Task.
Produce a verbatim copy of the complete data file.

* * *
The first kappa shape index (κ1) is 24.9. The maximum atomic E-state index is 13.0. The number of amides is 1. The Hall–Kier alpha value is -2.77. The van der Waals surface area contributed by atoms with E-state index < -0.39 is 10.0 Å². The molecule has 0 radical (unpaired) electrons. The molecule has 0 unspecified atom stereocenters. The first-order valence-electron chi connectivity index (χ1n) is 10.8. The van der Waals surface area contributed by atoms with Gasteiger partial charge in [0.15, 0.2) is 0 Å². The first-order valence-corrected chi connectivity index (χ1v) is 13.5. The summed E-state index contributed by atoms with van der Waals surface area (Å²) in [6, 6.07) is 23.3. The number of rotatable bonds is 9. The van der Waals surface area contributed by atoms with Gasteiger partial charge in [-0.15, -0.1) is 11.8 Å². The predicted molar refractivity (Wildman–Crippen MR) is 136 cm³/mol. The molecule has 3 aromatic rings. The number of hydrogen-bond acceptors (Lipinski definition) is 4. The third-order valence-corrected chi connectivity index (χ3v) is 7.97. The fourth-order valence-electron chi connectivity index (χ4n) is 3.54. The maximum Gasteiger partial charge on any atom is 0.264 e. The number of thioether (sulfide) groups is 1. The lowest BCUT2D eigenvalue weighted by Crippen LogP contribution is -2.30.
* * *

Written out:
The first kappa shape index (κ1) is 24.9. The maximum atomic E-state index is 13.0. The number of amides is 1. The Hall–Kier alpha value is -2.77. The van der Waals surface area contributed by atoms with E-state index < -0.39 is 10.0 Å². The molecule has 0 radical (unpaired) electrons. The molecule has 0 unspecified atom stereocenters. The first-order valence-electron chi connectivity index (χ1n) is 10.8. The van der Waals surface area contributed by atoms with Gasteiger partial charge in [0.15, 0.2) is 0 Å². The first-order valence-corrected chi connectivity index (χ1v) is 13.5. The summed E-state index contributed by atoms with van der Waals surface area (Å²) in [6, 6.07) is 23.3. The number of rotatable bonds is 9. The van der Waals surface area contributed by atoms with Gasteiger partial charge in [-0.15, -0.1) is 11.8 Å². The predicted molar refractivity (Wildman–Crippen MR) is 136 cm³/mol. The molecule has 3 aromatic rings. The number of hydrogen-bond acceptors (Lipinski definition) is 4. The third-order valence-corrected chi connectivity index (χ3v) is 7.97. The fourth-order valence-electron chi connectivity index (χ4n) is 3.54. The maximum Gasteiger partial charge on any atom is 0.264 e. The number of thioether (sulfide) groups is 1. The lowest BCUT2D eigenvalue weighted by Crippen LogP contribution is -2.30.